The National Governors Association and National Association of State Budget Officers said states expect to still face a combined shortfall of $127 billion in 2010 and 2011. That is on top of a shortfall of roughly $160 billion since 2009.This article is via Newsalert.
"Because states lag behind national recovery, they expect 2011 to be as bad as 2010, and states will not begin the path to recovery until 2012," said Raymond Scheppach, executive director of the governors association.
States cut spending by 7 percent, from $658 billion in 2009 to $613 billion this year. The associations said 44 states expect to spend less this year than in 2008.
The cut in spending comes amid plummeting tax revenue. States took in 12 percent less in tax revenue in 2010 than in 2008, forcing 40 states to make mid-year budget cuts.
Another article on this same tack is regarding New York state. One of many states in the Union that may be suffering financially in these tough times:
This article is via Wolf Files.New York state delayed paying $2.5 billion of bills as a short-term way of staying solvent but its cash crunch could get even worse in August and September, Budget Director Robert Megna said on Tuesday."Had we not done that, I think we would have been close to broke," Megna told reporters in Albany. This is the third time since December the cash-poor state has withheld funds.This time, the state's general fund, which counts everything but federal aid and some specific revenues, ran in the red by about $500 million to $600 million, Megna told reporters.The state was able, however, to borrow from other funds, including the short-term investment fund. About $1.5 billion of the withheld funds must be paid to schools in June. The rest of the total could be paid in July."The next big bottleneck is in August and September," Megna said, adding that tax revenues have recently improved slightly, which is a slight bright spot.Democratic Governor David Paterson's $135 billion budget has not been enacted by the legislature though it was due on April 1.Megna said that the longer the budget battle grinds on, the less time there is to wring out savings. Paterson and the Democratic-led legislature must close a $9.2 billion deficit.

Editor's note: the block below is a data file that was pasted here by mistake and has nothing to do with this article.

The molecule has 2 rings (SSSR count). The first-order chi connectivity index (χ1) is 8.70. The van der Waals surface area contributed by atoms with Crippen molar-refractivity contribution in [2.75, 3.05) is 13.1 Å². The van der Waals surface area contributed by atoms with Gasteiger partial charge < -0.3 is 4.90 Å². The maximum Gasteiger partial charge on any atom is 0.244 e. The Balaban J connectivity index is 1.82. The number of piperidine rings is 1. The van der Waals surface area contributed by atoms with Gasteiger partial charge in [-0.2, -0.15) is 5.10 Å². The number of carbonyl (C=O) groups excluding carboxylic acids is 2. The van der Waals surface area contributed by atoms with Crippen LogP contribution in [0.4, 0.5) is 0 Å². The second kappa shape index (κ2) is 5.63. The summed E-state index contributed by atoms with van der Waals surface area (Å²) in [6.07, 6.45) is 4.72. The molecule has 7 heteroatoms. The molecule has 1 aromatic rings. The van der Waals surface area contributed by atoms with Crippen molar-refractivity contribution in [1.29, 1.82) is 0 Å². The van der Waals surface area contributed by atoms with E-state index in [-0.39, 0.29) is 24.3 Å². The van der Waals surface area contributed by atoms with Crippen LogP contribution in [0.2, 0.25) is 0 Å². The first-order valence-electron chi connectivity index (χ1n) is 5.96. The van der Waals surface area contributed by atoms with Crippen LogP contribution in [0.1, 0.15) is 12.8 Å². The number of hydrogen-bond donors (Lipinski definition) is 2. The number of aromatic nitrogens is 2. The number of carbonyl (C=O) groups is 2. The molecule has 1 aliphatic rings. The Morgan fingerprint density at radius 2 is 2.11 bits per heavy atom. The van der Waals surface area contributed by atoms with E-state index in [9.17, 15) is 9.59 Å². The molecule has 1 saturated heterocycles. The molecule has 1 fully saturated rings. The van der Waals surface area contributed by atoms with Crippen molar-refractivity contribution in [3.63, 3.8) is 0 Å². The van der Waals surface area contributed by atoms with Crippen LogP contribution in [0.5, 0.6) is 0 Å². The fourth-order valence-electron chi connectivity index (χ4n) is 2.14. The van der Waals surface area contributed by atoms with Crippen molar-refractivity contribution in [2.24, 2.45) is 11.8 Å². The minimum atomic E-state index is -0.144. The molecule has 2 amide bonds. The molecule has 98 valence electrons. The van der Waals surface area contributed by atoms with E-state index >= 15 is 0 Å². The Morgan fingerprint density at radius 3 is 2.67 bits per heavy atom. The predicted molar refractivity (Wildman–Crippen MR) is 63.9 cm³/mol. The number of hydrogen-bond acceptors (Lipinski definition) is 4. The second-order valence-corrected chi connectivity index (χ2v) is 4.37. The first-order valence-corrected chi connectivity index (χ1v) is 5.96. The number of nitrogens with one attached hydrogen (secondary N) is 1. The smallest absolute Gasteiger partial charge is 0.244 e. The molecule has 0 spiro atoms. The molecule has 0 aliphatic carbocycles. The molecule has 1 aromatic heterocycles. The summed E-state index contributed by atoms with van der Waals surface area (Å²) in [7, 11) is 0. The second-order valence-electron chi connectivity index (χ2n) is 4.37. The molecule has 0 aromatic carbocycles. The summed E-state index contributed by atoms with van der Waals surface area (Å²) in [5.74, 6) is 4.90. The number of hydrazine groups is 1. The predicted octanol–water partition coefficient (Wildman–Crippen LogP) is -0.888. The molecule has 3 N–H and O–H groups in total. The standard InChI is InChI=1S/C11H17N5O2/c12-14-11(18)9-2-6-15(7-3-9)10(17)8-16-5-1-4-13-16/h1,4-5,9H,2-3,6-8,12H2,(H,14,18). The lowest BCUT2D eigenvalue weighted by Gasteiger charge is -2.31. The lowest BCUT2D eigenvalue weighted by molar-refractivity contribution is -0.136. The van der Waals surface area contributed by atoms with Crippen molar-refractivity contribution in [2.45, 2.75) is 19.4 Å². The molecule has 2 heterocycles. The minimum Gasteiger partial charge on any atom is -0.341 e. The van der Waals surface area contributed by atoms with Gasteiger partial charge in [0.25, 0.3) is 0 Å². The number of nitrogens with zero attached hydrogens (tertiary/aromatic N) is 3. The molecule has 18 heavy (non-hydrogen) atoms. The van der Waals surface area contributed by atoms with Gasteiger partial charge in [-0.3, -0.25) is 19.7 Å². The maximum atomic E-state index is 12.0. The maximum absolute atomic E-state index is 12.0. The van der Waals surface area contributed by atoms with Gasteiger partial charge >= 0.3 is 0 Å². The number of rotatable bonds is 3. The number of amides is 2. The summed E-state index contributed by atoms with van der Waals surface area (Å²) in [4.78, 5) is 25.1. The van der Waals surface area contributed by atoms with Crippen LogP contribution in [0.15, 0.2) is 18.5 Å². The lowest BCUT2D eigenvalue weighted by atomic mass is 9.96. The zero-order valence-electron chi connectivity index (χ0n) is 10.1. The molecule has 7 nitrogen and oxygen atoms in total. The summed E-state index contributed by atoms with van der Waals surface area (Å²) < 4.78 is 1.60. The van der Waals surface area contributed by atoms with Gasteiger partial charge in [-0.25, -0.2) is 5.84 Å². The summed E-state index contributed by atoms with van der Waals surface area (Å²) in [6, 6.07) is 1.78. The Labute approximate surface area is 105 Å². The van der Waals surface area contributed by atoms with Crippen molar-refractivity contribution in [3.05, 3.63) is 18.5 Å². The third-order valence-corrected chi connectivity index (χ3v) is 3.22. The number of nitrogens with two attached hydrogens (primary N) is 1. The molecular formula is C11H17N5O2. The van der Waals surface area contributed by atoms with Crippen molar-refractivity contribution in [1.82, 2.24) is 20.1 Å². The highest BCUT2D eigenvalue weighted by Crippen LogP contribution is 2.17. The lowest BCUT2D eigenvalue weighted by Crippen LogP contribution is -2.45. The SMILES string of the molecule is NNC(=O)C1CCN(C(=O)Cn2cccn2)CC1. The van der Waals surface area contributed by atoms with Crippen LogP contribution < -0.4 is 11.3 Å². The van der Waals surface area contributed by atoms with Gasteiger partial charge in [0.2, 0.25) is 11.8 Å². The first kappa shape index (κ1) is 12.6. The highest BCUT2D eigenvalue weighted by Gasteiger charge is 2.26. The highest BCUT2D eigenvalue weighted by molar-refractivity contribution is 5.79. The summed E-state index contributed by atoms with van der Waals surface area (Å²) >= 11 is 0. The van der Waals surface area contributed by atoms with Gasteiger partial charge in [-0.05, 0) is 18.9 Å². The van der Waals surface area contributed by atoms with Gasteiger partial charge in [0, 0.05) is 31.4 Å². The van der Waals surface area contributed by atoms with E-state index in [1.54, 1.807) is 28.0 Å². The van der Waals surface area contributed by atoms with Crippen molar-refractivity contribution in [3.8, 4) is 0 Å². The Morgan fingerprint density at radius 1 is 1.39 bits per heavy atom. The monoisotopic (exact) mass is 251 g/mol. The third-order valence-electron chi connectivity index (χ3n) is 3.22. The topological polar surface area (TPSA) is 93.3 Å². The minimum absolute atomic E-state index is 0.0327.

Hmm, the situation in New York almost resembles what's going on in Illinois. The state still doesn't have a budget by the end of May. Now it takes more work since (as we all know from the budget battled involving the now on trial Ousted governor) that it takes a supermajority to approve a budget. That means that while the Democrats have a majority in Springfield, any approval must also involve the Republican minority.